What does it take to achieve a million hours? Take a look!
Check out our latest blog post: Hike Today, Not Tomorrow
Insitu Celebrates One Million Flight Hours
DALLAS—A year after forming a commercial business unit in a bid to expand out of its core defense market, unmanned aircraft manufacturer Insitu has unveiled a revamped suite of remote-sensing and information-processing services.
The new Inexa Solutions offering has been developed based on Insitu’s experience working with large enterprise customers since the new business unit was formed, and will leverage parent company Boeing’s involvement in satellites and unmanned surface and undersea vehicles.
Inexa Solutions brings together Insitu’s ScanEagle and Integrator UAS, its Inexa Control commercial ground control station, the Vidar maritime surface-search payload developed by Hood Technologies and Sentient, and Logos Technologies’ Redkite wide-area motion-imagery sensor, plus software tools for video processing, exploitation and dissemination.
A year ago “we didn’t really know” what the commercial business was going to be, says Jon Damush, vice president and general manager of Insitu Commercial. “What we did know was we had a capability set that we refer to as ‘from glass to glass,’ from the sensors all the way through the data collection, transmission, processing, analytics and dissemination chain,” he says.
“What we didn’t know was where the value proposition was for the application of that technology and expertise into the commercial market, and what we have been able to gain over the past year through engagement with partners/customers is an understanding of their business, and where the challenges and opportunities forefficiencies are,” Damush says.
“And that solution in many cases does not involve the sale of a ScanEagle. It might involve the use of a ScanEagle. It might not. But the point is that we bring an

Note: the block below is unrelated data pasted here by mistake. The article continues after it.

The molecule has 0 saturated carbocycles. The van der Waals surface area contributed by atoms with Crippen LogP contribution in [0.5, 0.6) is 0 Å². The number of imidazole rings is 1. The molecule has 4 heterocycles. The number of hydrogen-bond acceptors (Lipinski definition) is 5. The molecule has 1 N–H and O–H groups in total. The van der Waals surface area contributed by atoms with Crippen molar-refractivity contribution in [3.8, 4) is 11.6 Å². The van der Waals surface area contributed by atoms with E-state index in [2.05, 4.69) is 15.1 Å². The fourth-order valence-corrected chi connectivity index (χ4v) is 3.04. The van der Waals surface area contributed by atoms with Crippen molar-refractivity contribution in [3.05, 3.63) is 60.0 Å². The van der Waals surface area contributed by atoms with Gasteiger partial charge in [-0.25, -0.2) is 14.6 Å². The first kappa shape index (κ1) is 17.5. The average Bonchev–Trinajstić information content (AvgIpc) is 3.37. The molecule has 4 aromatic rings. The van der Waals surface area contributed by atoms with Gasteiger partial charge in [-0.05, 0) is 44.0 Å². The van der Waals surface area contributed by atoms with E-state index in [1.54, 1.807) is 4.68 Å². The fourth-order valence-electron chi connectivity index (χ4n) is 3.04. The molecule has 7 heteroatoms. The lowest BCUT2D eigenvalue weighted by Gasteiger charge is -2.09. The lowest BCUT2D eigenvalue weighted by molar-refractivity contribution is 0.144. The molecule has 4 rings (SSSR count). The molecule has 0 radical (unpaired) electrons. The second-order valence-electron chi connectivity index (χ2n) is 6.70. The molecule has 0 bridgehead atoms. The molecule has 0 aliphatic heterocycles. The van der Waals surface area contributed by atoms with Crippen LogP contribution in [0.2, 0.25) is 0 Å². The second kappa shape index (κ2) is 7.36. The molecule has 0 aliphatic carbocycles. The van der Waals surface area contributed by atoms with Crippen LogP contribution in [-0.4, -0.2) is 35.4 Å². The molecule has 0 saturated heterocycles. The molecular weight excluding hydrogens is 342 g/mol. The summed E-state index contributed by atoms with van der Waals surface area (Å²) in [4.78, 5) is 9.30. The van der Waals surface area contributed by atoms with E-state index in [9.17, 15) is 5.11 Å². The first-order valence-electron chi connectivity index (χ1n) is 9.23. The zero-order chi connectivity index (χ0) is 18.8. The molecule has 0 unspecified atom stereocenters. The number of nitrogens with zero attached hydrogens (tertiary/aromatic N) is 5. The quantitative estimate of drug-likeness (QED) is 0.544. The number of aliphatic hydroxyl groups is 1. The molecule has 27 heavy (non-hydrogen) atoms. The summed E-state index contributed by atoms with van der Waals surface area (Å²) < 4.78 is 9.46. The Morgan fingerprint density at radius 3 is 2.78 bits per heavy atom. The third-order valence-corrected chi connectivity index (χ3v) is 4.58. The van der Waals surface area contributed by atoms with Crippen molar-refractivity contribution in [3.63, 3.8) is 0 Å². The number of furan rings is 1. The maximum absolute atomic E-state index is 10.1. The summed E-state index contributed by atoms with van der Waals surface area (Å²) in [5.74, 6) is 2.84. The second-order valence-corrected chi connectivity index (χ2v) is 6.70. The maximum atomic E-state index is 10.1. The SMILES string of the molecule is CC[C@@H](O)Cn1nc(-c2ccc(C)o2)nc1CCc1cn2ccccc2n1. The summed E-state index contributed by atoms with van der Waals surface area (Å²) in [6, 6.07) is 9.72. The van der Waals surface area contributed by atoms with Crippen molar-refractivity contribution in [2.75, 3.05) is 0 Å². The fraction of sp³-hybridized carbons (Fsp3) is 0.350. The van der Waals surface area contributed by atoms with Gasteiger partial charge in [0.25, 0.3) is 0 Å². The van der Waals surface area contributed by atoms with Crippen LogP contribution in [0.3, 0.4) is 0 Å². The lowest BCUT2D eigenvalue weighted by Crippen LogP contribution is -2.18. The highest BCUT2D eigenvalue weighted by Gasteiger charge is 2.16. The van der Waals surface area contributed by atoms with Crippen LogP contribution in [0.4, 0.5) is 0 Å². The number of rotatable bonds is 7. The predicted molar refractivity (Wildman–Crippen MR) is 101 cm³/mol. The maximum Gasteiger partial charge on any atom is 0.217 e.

aerial remote sensing expertise to that customer set,” he says. The company has already partnered with PrecisionHawk in using small UAS for precision agriculture, a market Insitu did not address, he adds.
Development of the new commercial offering has primarily been driven by the needs of large and often global enterprises. “They have the scale and scope of problems that our capability set and expertise help solve,” Damush says. “And they are of the scale that makes sense for a company like Boeing and Insitu.”
Most of the company’s operations for large commercial customers are being performed by Insitu Pacific, based in Sydney. “What we have learned, particularly in Australia, is that large enterprises we are beginning to work with are looking for more than data collection or flying UAS,” says Vince Vidal, director of commercial solutions.
“They are looking to work with us to develop new ideas, create new solutions and change the business model so that we can get to the next level of productivity gain,” he says. “As a result, Insitu has reorganized its commercial division to position ourselves to provide end-to-end solutions to our customers.”
For data collection, Insitu offers a mix of unmanned and manned remote-sensing platforms, including the Wave Glider unmanned surface vehicle developed by Liquid Robotics, which was acquired by Boeing in December. Inexa also includes process automation to speed up time-consuming data analysis, and information integration to deliver data to customers where it is needed. Target markets include mining, energy, transportation and critical infrastructure.